transportation

Right after Hurricane Katrina, tens of thousands of people rushed from New Orleans and elsewhere along the Gulf Coast to Baton Rouge, Louisiana.

The influx of evacuees and recovery crews was a recipe for road congestion. Traffic volumes hit 25-year projected growth overnight. There was gridlock in Louisiana’s capital city.

Louisiana’s first bike share program launches Tuesday at Northwestern State University in Natchitoches. Wesley Campus Ministry and local United Methodist Churches will run the program and loan out bikes to NSU students and BPCC @ NSU students who are 18 and older.

Eve Abrams

Ten years after New Orleans flooded following Hurricane Katrina, the city has regained roughly 79 percent of its population. But that doesn’t mean it has 79 percent of the same people.

Much has changed about where New Orleanians live, but one of the biggest is that 97,000 fewer black people live in Orleans Parish than before the storm. It’s hard to pin down exactly where everyone went, but you can get a glimpse of why on one particular street corner. Eve Abrams investigats how who gets on the Megabus tells the story of New Orleans’ diaspora.

Jason Saul

You don't realize how much you appreciate traffic lights until you have to drive around a city without any. This week on Katrina: The Debris, getting around New Orleans, during and after the storm.

Public input is sought for an unfinished and litigated expressway extension in south Shreveport that has kept public and private interests at loggerheads for years.

Two public comment meetings were held Thursday by the Louisiana Department of Transportation and local transportation leaders for stage 1 of a seven-step process. It began with a 10-minute slide show that provided a primer on the La. 3132 Inner Loop Expressway Stage 1 Environmental Study.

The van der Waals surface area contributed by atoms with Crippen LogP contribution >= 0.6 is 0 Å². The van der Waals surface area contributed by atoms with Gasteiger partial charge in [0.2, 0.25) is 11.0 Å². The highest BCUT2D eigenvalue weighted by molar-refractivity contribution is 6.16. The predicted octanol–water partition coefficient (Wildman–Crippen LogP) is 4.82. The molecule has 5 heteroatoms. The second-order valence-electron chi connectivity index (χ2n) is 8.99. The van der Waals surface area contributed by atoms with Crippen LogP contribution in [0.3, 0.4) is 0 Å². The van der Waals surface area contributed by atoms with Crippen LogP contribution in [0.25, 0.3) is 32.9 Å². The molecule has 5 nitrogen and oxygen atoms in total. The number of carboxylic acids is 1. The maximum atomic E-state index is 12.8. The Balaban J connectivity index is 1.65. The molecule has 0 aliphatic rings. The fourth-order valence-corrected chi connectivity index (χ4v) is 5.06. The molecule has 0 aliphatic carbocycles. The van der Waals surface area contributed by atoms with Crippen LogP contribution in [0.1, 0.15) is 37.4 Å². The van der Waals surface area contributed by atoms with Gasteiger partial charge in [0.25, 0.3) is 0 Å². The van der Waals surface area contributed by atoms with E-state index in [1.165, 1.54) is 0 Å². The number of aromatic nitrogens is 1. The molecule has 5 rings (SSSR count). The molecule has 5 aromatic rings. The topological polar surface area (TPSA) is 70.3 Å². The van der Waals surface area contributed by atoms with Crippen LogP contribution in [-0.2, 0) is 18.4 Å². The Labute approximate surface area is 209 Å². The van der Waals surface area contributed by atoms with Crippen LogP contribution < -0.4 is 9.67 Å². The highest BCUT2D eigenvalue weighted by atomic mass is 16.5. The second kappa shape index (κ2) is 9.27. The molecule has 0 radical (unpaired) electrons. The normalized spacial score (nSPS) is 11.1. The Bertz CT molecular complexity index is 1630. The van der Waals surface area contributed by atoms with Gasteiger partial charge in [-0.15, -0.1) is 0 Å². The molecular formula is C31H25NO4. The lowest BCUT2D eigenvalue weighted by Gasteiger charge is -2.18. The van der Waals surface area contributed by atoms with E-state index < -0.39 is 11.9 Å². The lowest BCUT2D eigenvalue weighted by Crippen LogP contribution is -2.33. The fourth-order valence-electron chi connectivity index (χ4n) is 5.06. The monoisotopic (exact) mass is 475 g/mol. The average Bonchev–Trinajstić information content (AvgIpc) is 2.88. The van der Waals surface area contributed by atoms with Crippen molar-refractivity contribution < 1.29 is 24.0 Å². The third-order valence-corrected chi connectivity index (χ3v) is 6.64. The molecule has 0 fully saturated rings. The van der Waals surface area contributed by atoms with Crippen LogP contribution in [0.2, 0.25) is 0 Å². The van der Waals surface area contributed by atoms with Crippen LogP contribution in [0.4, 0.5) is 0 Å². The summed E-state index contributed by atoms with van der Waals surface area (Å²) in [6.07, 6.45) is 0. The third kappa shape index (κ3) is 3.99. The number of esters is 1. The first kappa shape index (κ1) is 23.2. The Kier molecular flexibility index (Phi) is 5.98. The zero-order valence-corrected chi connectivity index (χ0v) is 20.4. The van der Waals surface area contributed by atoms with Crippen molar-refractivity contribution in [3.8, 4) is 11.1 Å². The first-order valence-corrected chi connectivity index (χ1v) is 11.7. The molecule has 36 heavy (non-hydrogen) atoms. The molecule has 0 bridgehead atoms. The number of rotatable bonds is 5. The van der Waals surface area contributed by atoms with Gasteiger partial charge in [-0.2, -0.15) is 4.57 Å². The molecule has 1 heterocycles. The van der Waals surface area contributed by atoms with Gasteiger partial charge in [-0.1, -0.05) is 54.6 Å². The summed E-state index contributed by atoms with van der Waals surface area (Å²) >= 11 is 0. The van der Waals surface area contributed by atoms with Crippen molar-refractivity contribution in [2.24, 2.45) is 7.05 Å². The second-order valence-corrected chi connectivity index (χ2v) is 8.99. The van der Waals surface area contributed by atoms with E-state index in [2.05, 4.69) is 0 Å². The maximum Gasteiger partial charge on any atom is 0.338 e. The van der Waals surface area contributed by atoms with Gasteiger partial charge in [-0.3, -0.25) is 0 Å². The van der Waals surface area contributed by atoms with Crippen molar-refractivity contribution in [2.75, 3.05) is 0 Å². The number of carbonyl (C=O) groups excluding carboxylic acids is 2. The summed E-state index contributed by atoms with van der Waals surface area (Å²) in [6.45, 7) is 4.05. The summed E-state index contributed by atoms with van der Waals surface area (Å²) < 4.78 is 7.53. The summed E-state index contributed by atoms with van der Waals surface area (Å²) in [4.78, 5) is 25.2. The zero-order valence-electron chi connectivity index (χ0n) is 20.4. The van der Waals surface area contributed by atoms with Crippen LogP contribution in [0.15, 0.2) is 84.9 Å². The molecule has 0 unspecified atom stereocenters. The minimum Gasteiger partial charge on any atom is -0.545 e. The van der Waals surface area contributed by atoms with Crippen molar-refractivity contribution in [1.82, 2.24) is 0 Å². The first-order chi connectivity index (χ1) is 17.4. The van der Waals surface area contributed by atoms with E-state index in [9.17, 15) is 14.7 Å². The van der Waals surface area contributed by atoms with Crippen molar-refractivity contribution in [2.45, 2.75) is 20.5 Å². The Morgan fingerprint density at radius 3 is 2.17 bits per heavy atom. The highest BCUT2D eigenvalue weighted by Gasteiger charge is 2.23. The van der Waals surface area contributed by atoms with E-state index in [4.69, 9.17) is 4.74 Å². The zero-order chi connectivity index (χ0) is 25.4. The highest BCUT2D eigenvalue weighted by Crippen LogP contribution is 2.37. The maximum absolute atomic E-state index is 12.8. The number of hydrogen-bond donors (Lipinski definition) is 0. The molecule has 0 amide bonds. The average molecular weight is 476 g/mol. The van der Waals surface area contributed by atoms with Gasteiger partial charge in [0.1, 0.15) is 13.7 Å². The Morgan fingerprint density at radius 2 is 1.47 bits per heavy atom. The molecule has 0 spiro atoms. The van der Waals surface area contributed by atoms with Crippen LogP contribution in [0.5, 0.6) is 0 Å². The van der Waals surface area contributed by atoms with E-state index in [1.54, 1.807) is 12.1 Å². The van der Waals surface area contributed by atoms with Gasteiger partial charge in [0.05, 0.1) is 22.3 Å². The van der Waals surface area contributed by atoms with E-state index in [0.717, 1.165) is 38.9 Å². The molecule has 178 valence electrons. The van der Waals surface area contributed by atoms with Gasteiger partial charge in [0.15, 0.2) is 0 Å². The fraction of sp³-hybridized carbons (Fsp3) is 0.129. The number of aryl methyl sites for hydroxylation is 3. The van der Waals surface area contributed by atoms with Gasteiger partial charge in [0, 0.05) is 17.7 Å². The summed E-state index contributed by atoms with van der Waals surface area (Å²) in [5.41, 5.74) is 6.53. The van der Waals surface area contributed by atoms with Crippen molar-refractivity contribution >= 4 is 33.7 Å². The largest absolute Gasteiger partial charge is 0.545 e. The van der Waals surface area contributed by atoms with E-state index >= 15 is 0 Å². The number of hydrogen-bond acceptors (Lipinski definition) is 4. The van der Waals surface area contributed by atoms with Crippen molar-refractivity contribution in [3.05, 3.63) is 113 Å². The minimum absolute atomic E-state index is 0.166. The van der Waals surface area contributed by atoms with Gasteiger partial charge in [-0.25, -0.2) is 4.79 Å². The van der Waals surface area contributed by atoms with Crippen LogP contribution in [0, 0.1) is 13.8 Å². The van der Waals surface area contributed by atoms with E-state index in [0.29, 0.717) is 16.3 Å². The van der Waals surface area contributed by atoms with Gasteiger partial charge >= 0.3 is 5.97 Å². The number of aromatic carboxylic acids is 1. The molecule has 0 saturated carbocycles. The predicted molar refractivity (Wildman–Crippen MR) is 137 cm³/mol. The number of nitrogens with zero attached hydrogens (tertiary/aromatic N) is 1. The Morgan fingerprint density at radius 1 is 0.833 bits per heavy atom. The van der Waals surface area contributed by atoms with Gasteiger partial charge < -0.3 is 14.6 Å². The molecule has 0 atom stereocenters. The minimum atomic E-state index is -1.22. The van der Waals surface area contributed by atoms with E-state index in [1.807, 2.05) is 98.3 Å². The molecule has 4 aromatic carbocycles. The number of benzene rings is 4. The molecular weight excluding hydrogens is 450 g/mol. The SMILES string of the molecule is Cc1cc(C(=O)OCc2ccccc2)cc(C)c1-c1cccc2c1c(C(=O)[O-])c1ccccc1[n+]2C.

Louisiana’s $1.6-billion budget hole is doing nothing to help with the state’s $14-billion backlog of road and bridge projects.

“We kicked the can down the road, but we lost it in a pothole. And we can’t get the can out,” says House Transportation chair Karen St. Germain.

So she offered two tax-raising measures to solve the problem. One, HB 778, increases the state’s sales tax by a penny. The other, HB 777, ups the tax on fuel, gasoline and diesel, by ten cents per gallon.

A series of public meetings get underway Wednesday to bring residents of northwest Louisiana up to speed on the status of the interstate 69 project.

The more than 2,600-mile interstate will cut through eight states from Port Huron, Michigan, to Laredo, Texas, gateways to Canada and Mexico. I-69 will clip the corner of Louisiana accounting for 90 miles, according Bossier City Mayor Lo Walker. He is president of I-69 Mid-continent Highway Coalition Inc. and has worked to advance I-69 for more than 20 years.

dhendrix73 / Flickr

Schools are back in session after Mardi Gras break. At one school, many students are adjusting to a change: no more yellow school buses.

When Miller McCoy Academy started back up on Monday, many students who had relied on yellow buses had to find a new way there. That's because the charter school, located in New Orleans East, cut back its bus services. It eliminated several routes and combined others.

The school's board members say the change saves $14,000 a month. They've distributed about 150 bus tokens to students.

Bike Easy

Bike lanes and the number of cyclists are growing steadily around New Orleans, and that means the chance for bike-related accidents is growing, too. Crashes, injuries and fatalities remain high. Lots of drivers aren’t used to so many bikers on the road, and many bikers don’t obey the laws.

There’s a name for this type of confusion and the frustration it causes: Bike Lash.

Nina Feldman has the story on why there's confusion about sharing the road in New Orleans, and what to do about it.

Centenary College's Meadows Museum of Art features a photography retrospective, “Images of Excellence: The O. Winston Link Centennial,” running through Jan. 31. The photographer's son, Shreveport resident W. Conway Link, helped curate the exhibit. It features more than 50 black and white photographs, including three large bodies of Link's work—his Louisiana series, his commercial photography, and his steam locomotive series. Commentator Gary Joiner explains who was O. Winston Link.

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